Saturday, February 28, 2009

E-campaigning trend will decentralise UK political parties

The UK Centre-Left is preparing to play catch-up in a Centre-Right domintaed blogosphere. Leading weblog commmentators and campaigners from the world of New Labour - such as Derek Draper and Tom Watson MP - are coming together at a Conference organised by think-tank, Progress in London today, to examine how they can harness new media to transform the Labour Party's campaigning.

Of course, many enthusiasts for e-campaigners will point to Obama's remarkable Presidential election campaign as the model for using internet social networking as an effective way of reaching out to voters. Obama's team were highly successful in amassing a huge network of active supporters, prepared to rally more support for Barack Obama in their local communities.

The problem for this model in the UK, however, is that political parties here are much more centralised than they are in the US. Pretty much all political messages and means of campaigning are centrally engineered.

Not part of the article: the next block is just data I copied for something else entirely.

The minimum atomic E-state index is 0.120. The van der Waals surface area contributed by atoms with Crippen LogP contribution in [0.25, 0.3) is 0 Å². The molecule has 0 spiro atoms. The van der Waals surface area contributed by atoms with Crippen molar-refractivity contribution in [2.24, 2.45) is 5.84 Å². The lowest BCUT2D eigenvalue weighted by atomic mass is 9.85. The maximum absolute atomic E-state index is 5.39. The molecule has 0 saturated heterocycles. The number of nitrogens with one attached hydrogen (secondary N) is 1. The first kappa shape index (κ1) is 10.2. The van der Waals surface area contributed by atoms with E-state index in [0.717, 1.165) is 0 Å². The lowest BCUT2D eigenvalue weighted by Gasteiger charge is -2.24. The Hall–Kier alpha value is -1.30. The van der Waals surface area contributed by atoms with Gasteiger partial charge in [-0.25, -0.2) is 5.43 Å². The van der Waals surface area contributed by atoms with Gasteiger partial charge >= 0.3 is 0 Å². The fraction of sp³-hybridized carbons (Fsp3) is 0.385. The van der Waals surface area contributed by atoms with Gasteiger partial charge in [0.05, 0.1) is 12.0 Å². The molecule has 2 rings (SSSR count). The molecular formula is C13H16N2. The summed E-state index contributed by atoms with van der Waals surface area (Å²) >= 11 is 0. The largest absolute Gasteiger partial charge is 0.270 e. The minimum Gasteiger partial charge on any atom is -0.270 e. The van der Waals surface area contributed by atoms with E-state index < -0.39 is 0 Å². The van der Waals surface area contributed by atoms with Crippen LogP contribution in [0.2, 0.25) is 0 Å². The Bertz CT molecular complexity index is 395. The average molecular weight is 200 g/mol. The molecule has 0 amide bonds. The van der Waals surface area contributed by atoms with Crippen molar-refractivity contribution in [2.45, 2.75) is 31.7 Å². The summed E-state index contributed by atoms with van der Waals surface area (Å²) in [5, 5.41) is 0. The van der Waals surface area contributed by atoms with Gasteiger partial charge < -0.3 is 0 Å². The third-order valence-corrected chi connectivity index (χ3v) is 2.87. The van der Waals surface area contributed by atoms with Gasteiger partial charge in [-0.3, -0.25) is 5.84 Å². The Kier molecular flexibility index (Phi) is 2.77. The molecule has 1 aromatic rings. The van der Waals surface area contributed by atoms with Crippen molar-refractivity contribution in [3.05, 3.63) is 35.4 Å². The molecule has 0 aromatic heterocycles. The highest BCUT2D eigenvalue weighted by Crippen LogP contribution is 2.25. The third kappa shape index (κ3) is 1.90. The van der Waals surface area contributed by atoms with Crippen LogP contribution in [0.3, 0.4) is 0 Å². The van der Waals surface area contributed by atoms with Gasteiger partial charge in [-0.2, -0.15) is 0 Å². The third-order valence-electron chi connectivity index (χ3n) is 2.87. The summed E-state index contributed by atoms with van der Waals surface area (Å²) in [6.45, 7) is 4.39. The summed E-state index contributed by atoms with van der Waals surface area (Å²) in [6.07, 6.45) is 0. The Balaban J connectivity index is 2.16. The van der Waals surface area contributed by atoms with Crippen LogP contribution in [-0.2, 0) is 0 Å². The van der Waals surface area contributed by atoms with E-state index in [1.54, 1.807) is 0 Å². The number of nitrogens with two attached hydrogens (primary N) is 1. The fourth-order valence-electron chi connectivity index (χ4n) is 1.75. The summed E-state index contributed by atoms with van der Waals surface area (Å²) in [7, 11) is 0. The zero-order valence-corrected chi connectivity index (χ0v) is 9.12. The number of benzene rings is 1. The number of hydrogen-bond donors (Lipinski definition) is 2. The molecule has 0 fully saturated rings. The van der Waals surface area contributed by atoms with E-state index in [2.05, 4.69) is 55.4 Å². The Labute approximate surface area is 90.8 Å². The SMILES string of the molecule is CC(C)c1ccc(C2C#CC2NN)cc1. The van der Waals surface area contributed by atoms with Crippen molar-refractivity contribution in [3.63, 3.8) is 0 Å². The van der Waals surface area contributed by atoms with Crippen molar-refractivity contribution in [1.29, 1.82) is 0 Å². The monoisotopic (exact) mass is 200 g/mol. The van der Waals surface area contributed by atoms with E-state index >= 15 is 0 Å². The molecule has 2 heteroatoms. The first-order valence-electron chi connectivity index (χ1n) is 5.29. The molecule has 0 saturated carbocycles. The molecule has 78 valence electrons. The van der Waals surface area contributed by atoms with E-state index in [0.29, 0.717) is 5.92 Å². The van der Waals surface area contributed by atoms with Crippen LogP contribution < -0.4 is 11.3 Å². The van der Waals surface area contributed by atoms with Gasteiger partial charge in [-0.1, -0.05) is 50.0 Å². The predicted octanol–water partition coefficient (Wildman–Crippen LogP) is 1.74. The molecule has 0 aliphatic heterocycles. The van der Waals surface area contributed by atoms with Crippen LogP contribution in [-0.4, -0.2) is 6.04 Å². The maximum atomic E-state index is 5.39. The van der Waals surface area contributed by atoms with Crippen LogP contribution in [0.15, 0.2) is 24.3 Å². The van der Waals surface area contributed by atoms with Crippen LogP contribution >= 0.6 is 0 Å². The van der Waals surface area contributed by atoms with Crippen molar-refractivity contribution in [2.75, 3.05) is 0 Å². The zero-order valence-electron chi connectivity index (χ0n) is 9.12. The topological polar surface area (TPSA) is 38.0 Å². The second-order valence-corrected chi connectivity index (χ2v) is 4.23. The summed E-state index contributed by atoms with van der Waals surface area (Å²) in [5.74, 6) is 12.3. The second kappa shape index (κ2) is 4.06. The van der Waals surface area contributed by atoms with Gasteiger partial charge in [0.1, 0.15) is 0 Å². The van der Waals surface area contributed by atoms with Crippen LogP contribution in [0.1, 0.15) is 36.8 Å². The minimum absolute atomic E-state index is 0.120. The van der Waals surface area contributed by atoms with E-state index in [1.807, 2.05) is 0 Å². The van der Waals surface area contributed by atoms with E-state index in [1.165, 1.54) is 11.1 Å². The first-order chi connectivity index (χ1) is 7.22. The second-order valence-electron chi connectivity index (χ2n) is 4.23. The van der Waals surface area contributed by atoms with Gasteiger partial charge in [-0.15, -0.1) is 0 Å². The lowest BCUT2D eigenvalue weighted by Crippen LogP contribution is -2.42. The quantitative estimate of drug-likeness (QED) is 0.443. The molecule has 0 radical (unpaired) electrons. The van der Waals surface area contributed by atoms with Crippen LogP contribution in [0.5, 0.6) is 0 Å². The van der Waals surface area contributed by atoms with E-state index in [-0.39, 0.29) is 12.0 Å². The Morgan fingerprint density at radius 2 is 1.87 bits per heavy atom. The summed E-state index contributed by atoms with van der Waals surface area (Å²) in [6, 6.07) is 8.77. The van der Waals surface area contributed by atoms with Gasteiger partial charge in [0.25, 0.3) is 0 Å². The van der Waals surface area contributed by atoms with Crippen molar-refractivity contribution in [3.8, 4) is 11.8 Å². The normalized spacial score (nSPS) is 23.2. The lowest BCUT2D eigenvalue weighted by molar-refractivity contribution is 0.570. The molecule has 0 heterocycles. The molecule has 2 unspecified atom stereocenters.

Could e-campaigning lead to decentralised political parties in the UK? Nick Anstead, lecturer in politicas at the University of East Anglia writes in February's Progress Magazine, "We are leaving the mass media age, which was defined by collective information consumption, and entering a period of selective and participatory media..... In order to compete in such an atomised environment, parties must also be decentralised."

As for the race to dominate the blogosphere, the Weekly Political Note from Bell Pottinger Public Affairs points to a stronger Centre-Right presence. It says, "Of those listed in "The Total Politics Top 100 UK Political Blogs", 48 are on the right of the political spectrum and just 30 on the left. The BPPA political note generously gives ResEuropa a mention - although I should point out that it is neither in the Top 100 nor is it politically aligned to either the left or the right!

As soon as the European Election campaigns start in earnest, no doubt we will see UK bloggers try to tackle some European issues. However, there is no sense yet that politicians of either side of the political fence have any real sense of knowing how they could use not just their blogs but other on-line social networking tools, to improve their electoral chances.

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